Josh Ward of the Wildfire Management Branch runs structural protection lines for the BC Hydro sub station on York Road during a simulated wildfire training scenario Sunday morning which involved several agencies working together to protect a community from a mock 25 hectare fire.

Oyster River-area emergency crews prepare for wildfire

The mock disaster started with a car accident on Highway 19A that caused a fire to ignite

Residents in the York Road area found out first-hand what it’s like to be evacuated from their home Sunday morning.

While the community was never under any real threat, some residents volunteered to be forced from their homes and shuttled to a reception centre at Oyster Bay Resorts as part of a wildfire training exercise.

The mock disaster started with a car accident on Highway 19A that caused a fire to ignite. In the pretend scenario, drought-like conditions on a hot, windy day caused the fire to spread up into the York/Deerfield Road area, posing a threat to the community.

The exercise, which took place Sunday morning, was a chance for several agencies to work together and polish up their skills in the event of a real disaster.

Clinton Parker, a forest protection officer involved in the mock scenario, said this is the first time in the more than 20 years he’s been with the Wildfire Management Branch that he’s seen an exercise on such a large, multi-agency scale.

“Two years ago we did a smaller scale version of this, but in this area, on this scale, it’s been a long time,” Parker said. “Since Friday the Oyster River Fire Department has organized a fire training and rescue simulation weekend. The premise was over the first couple of days to provide fire departments with wildfire training. All of the groups participating today went through training, some classroom, some hands on and the intent of today (Sunday) was to take the knowledge learned over the last couple of days and put it into practice.”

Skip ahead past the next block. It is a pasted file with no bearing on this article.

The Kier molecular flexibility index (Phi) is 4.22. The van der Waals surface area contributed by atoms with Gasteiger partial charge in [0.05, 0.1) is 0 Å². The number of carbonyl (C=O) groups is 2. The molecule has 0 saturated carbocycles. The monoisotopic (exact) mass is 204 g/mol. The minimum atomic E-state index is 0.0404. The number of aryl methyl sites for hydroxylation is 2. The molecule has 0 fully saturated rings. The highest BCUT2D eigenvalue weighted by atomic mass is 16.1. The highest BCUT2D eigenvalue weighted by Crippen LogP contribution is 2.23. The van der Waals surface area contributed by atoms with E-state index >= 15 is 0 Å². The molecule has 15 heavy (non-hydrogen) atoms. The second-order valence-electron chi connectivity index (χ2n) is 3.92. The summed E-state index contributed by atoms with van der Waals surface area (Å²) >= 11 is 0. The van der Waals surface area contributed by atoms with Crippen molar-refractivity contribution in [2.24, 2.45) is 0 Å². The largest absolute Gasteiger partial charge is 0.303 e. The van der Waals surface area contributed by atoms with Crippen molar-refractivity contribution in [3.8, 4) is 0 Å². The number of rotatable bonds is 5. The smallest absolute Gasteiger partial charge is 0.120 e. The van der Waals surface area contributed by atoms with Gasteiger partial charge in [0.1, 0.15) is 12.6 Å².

The agencies involved in the simulation included 15 different fire departments from the Lower Mainland and Vancouver Island, the RCMP, Comox Valley and Campbell River Search and Rescue, BC Hydro, BC Ambulance, and the Wildfire Management Branch under the provincial Ministry of Natural Resource Operations.

Staff Sgt. Troy Beauregard of the Campbell River RCMP said it’s “good for everybody in the community to see all these groups working together.”

The training involved the use of fire engines, water tenders and rescue vehicles. Firefighters also used a Type 1 Structural Protection Unit (a giant sprinkler) with the help of BC Hydro to protect the sub station off of York Road from igniting into flames, and further spreading the wildfire.

BC Ambulance crews also got in on the action, with local residents volunteering as victims.

Glen Greenhill, unit chief for the Campbell River BC Ambulance station, and Campbell River paramedics Blair Menegozzo, Dave Hutton and Trevor Melville were able to help large groups of people using the medical supplies unit.

The unit, which looks similar to a standard ambulance, is one of 15 in the province and three on the Island and it is stationed in Campbell River. The unit carries more supplies than the average ambulance which allows paramedics to treat several victims at one time. Greenhill said the medical services unit was used to help the injured involved in the mine bus accident on Highway 28 in 2011.

The unit allows paramedics to treat victims at the scene with specialized supplies for those with injuries classified as serious, intermediate and minor. The medical supplies unit also allows paramedics to set up a command post on the scene of an incident because it’s equipped with a radio, desk, access to electricity, plus a generator to allow paramedics to create their own electricity.

“It’s a great unit to send for a large event,” Greenhill said. “It gives us the additional equipment and supplies required.”

For the ‘victims’ in Sunday’s wildfire scenario who were not injured, but forced from their homes, they were provided with emergency supplies at the reception centre set up at Oyster River Resorts.

It was an opportunity for volunteers with both the Strathcona and Comox Valley Emergency Programs to receive evacuees and provide them with warm blankets, shelter, and food.

“We’re going through and knocking on doors and evacuating and those people are being told, like in a real-life situation, to go to the reception area at Oyster Bay Resorts and they’re receiving people down there,” said Parker, with the wildfire management branch. “It’s working like it should.”

Parker added that overall the exercise was a test so that “in an event there is a real emergency, we’ve worked out all the glitches.”

Other agencies involved in the training exercise included: the First Nations Emergency Services Society of BC, Campbell River and Comox Valley Amateur Radio, Campbell River Emergency Support Services, and local forest companies.